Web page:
domestic workers

Mobile phone video footage that shows an Ethiopian domestic worker being beaten and dragged by force into a car under the gaze of bystanders outside the Ethiopian consulate in Beirut, Lebanon has caused angry reactions amongst Ethiopian netizens. The video shows her laying on her back on the side of the road surrounded by the perpetrators who are speaking in Arabic. One of them is seen dragging her by the arms and hair. She was resisting while saying in Amharic “I will not go. I will not go.”

Starting next year, Singapore employers will have to give foreign domestic workers one day off per week, or pay them extra to work on that day. The new regulation was announced by Minister of State for Manpower Tan Chuan-Jin in Parliament on 8 March 2012, and instantly attracted many responses from people on both sides of the argument. The campaign for a weekly day off for domestic workers – many of whom come from less developed or poorer countries such as Myanmar, the Philippines and Indonesia – was started in 2008 by migrant worker non-governmental organisations (NGOs) such as TWC2, HOME and Unifem Singapore.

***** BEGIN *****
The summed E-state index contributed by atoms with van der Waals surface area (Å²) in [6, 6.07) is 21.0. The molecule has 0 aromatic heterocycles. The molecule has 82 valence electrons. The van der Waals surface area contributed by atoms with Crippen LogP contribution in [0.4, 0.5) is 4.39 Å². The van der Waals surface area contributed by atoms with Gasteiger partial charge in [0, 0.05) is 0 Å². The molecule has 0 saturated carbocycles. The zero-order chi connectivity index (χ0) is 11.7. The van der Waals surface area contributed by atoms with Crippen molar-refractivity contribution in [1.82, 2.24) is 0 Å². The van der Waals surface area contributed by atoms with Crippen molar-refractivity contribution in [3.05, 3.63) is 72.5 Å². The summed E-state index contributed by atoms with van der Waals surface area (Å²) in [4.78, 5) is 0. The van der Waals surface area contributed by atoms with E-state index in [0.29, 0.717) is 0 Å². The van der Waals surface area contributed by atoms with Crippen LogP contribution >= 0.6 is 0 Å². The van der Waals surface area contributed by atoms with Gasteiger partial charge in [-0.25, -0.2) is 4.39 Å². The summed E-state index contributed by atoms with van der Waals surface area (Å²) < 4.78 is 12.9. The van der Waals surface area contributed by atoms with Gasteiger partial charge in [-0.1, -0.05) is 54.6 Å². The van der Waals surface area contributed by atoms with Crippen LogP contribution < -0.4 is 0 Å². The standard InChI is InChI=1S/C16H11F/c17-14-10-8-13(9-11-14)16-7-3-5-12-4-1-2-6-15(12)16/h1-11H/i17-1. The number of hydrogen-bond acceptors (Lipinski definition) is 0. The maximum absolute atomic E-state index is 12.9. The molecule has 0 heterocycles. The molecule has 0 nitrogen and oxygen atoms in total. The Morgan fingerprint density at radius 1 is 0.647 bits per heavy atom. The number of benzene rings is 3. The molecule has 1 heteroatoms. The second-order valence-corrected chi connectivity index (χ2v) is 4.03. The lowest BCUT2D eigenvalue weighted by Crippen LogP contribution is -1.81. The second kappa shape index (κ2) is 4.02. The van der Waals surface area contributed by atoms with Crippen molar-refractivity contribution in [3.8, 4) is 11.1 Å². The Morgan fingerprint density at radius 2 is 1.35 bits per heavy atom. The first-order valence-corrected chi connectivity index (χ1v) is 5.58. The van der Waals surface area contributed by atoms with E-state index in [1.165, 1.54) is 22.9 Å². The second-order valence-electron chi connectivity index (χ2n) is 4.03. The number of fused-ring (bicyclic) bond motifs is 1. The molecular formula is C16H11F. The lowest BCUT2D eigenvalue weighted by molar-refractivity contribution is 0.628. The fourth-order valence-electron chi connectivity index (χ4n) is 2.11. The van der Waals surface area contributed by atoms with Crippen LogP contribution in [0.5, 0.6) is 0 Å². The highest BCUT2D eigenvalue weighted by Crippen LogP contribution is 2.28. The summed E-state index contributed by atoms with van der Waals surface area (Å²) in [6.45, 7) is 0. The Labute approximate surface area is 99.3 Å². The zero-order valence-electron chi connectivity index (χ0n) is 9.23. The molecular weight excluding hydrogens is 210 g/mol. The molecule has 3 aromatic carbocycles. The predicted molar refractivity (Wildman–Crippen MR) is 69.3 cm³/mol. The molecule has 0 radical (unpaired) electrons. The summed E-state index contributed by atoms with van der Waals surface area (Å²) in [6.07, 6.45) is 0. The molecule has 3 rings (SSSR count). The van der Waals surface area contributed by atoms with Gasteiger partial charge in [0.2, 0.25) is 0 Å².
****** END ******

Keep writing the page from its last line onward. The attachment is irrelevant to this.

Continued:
Discussing GDP and interest rates is not enough to apprehend the profound changes that Brazilian society has been facing recently. New trends in the social fabric are emerging and citizen media has been keeping track of them. One such example is domestic work. During 2011, the subject came up as a debate around social inclusion, bad work conditions, social hierarchies, gender issues and empowerment. Social inclusion seems to be a key element to many of the changes. Research by Instituto Data Popular has put into perspective the rise of the ‘C Class', “the new middle class.”